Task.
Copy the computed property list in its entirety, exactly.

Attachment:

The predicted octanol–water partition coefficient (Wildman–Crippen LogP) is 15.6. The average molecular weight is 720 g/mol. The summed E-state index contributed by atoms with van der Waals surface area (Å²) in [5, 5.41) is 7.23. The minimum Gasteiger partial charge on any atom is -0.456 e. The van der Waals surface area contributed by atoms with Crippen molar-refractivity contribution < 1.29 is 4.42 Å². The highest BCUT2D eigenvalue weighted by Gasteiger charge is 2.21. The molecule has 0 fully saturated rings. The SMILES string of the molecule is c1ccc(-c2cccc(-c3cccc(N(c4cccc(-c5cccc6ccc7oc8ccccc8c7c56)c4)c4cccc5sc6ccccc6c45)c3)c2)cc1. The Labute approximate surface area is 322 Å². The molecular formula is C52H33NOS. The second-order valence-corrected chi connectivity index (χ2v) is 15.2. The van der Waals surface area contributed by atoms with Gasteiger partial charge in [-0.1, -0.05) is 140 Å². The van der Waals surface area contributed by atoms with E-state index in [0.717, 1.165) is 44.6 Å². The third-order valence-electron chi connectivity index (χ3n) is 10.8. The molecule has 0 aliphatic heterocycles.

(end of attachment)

The predicted octanol–water partition coefficient (Wildman–Crippen LogP) is 15.6. The average molecular weight is 720 g/mol. The summed E-state index contributed by atoms with van der Waals surface area (Å²) in [5, 5.41) is 7.23. The minimum Gasteiger partial charge on any atom is -0.456 e. The van der Waals surface area contributed by atoms with Crippen molar-refractivity contribution < 1.29 is 4.42 Å². The highest BCUT2D eigenvalue weighted by Gasteiger charge is 2.21. The molecule has 0 fully saturated rings. The SMILES string of the molecule is c1ccc(-c2cccc(-c3cccc(N(c4cccc(-c5cccc6ccc7oc8ccccc8c7c56)c4)c4cccc5sc6ccccc6c45)c3)c2)cc1. The Labute approximate surface area is 322 Å². The molecular formula is C52H33NOS. The second-order valence-corrected chi connectivity index (χ2v) is 15.2. The van der Waals surface area contributed by atoms with Gasteiger partial charge in [-0.1, -0.05) is 140 Å². The van der Waals surface area contributed by atoms with E-state index in [0.717, 1.165) is 44.6 Å². The third-order valence-electron chi connectivity index (χ3n) is 10.8. The molecule has 0 aliphatic heterocycles.